:: Planning continues for pedestrian tunnel
Development of a new pedestrian tunnel under the railroad tracks between Lebanon Avenue and West Trollinger Avenue continues this fall, with the tunnel expected to open spring 2009 according to Neil Bromilow, the Director of Construction Management.
After the death of an Elon student at the railroad tracks last spring, new interest in a pedestrian tunnel has emerged, though the tragedy did not affect the university’s existing plans to build a tunnel, Bromilow said. Architects are in the designing process of the tunnel while the project awaits funding approval from the university.
The tunnel will be located behind Hook, Brannock and Barney residence halls. The project will cost an estimated $1 million, a figure to be shared by the university and Norfolk Southern Railway Company.
Lebanon Avenue may be converted to a one-way street during construction, said Bromilow.
Reactions from the student body have been mixed.
“The project is good in theory, but I don’t think it’s going to be very effective,” said junior Maura McGrath. “People won’t walk the entire length of the tracks just to use the tunnel.”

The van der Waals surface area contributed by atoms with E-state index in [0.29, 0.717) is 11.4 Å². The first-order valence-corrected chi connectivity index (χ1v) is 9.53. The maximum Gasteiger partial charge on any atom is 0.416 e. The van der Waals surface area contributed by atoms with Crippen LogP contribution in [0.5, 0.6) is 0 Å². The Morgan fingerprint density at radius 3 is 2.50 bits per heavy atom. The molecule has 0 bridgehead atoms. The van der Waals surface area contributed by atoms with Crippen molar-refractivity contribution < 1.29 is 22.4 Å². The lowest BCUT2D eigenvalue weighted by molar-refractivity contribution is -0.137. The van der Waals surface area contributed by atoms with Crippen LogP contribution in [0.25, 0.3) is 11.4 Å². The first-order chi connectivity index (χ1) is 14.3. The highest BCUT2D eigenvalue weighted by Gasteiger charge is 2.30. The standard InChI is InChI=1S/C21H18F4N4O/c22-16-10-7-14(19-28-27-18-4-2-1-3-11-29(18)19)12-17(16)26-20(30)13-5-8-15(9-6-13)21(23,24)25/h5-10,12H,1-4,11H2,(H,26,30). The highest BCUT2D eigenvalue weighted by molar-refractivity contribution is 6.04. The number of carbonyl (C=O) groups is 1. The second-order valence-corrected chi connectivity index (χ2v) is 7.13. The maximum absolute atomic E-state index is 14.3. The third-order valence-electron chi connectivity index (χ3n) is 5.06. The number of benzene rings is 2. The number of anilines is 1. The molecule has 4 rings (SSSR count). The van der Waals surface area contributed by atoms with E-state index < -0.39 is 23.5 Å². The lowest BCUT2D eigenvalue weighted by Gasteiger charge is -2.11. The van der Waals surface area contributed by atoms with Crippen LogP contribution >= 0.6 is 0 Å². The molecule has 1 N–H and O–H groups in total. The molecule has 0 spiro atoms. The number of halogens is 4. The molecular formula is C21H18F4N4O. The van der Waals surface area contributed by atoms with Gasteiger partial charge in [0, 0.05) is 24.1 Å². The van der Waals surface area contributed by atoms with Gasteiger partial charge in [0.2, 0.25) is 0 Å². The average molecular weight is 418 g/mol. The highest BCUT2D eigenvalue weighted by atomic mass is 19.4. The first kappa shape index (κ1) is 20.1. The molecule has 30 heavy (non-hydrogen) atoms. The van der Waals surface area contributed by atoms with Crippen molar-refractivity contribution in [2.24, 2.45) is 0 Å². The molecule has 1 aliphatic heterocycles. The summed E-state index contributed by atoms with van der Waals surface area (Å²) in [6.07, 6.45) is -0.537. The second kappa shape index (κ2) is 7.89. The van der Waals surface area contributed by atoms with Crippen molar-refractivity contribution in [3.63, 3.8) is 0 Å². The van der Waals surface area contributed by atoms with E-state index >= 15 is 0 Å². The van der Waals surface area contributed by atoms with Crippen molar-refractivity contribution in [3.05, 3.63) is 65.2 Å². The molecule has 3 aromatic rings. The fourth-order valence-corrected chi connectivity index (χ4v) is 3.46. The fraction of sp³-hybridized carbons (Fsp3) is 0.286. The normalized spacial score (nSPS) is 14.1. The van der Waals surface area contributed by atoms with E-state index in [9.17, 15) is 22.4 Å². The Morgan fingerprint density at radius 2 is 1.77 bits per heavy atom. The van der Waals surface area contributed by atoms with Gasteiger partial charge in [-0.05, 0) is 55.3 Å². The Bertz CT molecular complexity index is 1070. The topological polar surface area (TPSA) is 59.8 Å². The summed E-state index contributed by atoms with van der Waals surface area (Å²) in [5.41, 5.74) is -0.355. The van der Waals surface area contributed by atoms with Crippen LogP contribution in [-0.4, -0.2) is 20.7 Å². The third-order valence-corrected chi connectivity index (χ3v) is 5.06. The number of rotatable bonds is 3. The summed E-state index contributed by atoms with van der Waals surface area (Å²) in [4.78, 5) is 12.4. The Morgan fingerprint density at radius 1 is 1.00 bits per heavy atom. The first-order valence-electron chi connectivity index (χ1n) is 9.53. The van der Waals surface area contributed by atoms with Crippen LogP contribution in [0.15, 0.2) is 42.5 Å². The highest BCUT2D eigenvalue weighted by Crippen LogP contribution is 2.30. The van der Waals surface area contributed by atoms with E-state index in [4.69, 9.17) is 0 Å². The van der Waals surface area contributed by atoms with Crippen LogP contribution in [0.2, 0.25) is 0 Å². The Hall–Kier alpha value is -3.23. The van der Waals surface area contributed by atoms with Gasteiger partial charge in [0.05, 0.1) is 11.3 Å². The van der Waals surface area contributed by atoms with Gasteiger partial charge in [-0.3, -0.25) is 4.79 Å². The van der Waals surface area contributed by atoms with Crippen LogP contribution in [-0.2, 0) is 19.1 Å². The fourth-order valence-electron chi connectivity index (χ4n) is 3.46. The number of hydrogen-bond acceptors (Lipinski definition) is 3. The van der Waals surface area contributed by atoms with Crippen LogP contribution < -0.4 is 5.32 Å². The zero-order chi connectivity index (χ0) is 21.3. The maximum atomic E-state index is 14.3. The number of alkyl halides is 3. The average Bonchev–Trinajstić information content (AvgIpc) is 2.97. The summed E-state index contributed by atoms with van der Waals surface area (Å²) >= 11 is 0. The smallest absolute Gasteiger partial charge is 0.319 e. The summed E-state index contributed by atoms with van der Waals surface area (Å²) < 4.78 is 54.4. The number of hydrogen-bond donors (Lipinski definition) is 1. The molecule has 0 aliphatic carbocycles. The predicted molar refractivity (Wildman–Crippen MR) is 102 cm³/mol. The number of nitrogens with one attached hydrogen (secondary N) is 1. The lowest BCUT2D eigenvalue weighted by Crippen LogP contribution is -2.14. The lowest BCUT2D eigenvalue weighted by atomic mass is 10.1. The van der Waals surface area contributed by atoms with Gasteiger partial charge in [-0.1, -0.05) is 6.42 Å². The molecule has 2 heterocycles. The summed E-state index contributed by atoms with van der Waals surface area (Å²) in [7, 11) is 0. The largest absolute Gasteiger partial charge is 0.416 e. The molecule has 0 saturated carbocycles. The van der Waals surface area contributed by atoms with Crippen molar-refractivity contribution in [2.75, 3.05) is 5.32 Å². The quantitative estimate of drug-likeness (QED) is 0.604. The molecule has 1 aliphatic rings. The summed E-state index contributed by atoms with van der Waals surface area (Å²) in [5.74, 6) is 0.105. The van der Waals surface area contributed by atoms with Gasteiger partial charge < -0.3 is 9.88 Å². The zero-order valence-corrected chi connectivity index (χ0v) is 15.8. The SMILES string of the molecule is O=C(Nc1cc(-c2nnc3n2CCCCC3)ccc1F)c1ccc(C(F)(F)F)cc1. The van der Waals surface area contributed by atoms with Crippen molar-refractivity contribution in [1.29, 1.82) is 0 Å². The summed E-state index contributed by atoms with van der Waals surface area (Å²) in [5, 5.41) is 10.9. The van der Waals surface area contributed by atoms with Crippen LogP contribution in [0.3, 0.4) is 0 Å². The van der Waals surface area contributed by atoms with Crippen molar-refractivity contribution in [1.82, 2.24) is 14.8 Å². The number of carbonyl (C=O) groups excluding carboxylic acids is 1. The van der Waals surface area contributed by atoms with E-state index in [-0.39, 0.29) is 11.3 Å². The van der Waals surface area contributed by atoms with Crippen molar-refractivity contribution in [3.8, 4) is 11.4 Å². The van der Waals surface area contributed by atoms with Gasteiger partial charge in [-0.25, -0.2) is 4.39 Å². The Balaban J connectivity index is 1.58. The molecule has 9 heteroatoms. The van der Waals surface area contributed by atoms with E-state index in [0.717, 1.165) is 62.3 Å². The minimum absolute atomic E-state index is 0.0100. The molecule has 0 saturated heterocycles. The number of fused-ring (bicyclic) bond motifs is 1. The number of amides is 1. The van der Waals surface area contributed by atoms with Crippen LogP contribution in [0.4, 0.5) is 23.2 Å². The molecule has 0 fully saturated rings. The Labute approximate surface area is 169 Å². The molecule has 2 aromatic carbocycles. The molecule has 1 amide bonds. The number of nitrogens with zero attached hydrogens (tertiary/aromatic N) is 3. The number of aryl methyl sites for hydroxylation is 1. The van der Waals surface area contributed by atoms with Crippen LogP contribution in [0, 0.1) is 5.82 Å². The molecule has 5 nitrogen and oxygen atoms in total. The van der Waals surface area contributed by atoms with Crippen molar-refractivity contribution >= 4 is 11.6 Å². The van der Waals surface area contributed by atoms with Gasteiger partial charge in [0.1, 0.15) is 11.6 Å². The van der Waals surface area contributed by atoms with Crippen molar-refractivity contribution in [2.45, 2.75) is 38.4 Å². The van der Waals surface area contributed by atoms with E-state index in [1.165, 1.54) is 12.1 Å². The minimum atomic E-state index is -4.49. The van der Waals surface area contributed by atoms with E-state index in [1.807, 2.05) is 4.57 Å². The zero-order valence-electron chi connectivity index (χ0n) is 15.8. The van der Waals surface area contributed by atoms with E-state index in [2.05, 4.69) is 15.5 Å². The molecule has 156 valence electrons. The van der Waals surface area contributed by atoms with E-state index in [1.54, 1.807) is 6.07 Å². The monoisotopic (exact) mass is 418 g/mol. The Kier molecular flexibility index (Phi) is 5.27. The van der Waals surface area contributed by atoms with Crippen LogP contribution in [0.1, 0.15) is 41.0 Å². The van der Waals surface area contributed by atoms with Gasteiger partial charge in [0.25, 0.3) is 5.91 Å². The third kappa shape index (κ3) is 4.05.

To keep people from continuing to walk over the tracks, the state will put up a fence. The fence will run the length of the tracks adjacent to Trollinger and Lebanon.
Some students who walk to South Campus through main campus on a daily basis especially support the school’s new project.
“I feel a little bit scared when I cross the tracks, and since the trains do go through there so fast there are safety issues,” said senior Virginia Zint.
According to Norfolk Southern, the speeds of the trains through the Triad increased in the past four years. Previously, passenger trains were not allowed to go above 59 mph, but now they are allowed to operate as fast as 79 mph in accordance with the North Carolina Transportation Department and state law.
“I’m glad the university is concerned about our safety rather than the cost of such a project,” said senior Colleen Cooper.
While construction is not expected to start for a few more months, there will be some noticeable changes when building begins. Trains will still operate, but at slower speeds through the Elon community.
Reporter: Nate Acosta and Nancy Whitman - 09/19/07